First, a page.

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Topic Summary - Displaying 16 post(s).
Posted by: Frank
Posted on: May 4th, 2020 at 7:17pm
  Mark & QuoteQuote
Does the tongue biting as a counter measure only need to be used during the diagnostic lie questions or also the diagnostic truth questions?
Posted by: 1904 - Ex Member
Posted on: Jun 21st, 2007 at 3:16pm
  Mark & QuoteQuote
Quote:
In TLBTLD, we suggest biting down on the side of the tongue hard enough to cause pain but not physical harm because we believe this is easiest to accomplish covertly. If you can bite the tip of your tongue un-noticeably, that should also work.



Hi George,

I was paging through an old APA journal a few days back - looking for something specific - when my eye caught a para on CMS. Back in 2003 Honts reported that tongue biting affected the validity of the exam
by 60%. He also reported that placing a tack under the tongue produced significantly better CM results.

So, there you go. Take the tack out of the shoe and pop it under the tongue.

Regds - 1904

PS:   Doug Williams has invited you to his upcoming wedding. He's marrying his sister.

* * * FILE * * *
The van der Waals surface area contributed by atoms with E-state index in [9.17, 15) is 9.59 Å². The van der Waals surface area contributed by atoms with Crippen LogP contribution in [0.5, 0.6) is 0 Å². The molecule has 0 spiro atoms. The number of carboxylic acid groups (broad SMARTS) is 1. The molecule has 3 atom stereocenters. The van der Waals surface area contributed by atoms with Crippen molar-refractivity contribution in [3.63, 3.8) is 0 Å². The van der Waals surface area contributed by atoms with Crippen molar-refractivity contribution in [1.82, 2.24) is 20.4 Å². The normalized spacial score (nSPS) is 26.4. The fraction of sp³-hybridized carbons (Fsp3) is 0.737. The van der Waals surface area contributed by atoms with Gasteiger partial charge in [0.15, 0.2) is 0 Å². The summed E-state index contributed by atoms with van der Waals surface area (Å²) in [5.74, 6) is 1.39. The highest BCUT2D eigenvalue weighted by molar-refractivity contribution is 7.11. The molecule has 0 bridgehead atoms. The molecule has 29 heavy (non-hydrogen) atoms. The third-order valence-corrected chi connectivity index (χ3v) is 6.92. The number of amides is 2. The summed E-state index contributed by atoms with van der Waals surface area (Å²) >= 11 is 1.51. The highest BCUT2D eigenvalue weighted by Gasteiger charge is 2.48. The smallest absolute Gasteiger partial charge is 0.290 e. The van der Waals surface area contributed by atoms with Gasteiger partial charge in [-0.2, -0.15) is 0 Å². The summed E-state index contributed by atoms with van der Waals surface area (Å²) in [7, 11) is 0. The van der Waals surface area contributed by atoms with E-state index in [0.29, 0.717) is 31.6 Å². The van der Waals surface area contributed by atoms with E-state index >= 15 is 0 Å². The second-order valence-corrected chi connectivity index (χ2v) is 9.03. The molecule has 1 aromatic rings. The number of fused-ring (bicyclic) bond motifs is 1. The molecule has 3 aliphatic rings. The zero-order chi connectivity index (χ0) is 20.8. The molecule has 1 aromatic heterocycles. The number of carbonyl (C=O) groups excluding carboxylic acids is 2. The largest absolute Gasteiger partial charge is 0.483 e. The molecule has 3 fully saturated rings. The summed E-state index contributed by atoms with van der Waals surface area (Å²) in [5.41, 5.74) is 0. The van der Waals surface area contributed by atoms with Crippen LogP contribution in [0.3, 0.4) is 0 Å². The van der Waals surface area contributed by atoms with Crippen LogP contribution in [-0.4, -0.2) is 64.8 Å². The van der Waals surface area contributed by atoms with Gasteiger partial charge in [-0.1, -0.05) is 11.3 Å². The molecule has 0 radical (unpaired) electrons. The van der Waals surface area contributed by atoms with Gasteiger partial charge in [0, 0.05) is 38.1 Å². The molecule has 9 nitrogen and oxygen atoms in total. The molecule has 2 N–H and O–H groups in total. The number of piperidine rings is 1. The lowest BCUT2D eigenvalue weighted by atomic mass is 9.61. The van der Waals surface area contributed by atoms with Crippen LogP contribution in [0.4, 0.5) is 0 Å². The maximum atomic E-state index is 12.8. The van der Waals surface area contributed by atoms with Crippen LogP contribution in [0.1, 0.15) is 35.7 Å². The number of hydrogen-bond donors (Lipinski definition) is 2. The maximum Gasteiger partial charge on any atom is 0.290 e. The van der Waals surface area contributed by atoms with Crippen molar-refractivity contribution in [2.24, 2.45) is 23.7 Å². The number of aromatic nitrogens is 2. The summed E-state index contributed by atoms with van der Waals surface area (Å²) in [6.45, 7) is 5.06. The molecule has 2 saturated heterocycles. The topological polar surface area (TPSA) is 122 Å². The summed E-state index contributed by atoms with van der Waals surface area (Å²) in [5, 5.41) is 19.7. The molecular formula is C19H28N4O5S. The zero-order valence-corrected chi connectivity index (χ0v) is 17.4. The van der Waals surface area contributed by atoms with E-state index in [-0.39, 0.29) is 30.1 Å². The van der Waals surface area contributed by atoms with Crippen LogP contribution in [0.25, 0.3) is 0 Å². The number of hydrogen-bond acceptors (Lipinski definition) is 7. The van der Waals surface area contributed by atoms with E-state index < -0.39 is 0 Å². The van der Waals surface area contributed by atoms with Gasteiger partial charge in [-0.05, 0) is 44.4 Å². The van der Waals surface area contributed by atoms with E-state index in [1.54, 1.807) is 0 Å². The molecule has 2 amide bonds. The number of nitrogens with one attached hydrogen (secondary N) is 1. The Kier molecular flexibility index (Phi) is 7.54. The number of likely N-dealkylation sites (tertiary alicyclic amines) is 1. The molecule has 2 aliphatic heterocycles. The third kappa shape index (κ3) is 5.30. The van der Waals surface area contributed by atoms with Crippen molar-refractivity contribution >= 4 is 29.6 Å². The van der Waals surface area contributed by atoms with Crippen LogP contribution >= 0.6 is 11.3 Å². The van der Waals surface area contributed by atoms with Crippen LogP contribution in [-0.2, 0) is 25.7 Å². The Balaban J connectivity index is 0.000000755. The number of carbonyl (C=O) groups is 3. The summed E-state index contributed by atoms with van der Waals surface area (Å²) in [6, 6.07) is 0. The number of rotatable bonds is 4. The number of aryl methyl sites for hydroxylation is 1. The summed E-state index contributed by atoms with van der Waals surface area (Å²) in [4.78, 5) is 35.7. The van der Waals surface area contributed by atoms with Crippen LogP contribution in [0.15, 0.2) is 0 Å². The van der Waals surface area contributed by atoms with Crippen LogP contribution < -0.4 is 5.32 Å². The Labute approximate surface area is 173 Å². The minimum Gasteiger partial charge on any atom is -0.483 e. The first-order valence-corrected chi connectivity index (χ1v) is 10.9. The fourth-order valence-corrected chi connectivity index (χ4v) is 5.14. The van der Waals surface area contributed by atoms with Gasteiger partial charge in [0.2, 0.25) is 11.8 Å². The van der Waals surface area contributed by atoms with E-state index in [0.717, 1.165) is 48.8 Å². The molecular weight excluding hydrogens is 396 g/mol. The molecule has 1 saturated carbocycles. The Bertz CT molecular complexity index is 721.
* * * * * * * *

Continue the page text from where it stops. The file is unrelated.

PPS: Palerider is on sabbatical. Teaching Islam to Muslims.
Posted by: hellcat
Posted on: May 20th, 2007 at 7:45am
  Mark & Quote
I did use countermeasures (breathing and mental arithmetic) against a test which would have a very serious outcome. They WORKED. I passed.

what about the tightening the anal sphincter?? If there is no pad on the chair is it a good method? How would I incorporate it into my countermeasures? The same way as the toungue biting during the control questions?? How much tightening is required? "moderate" or maximum? change my breathing also? or just mental aritmetic concurrently? 

I am going to be taking another polygraph soon for a new prospective employer. If I can truthfully answer "NO" to the relevant questions, do I trust that I will pass or do I attempt the countermeasures anyway? Not an easy question to answer. I can't believe I have to go through this horse-shit again.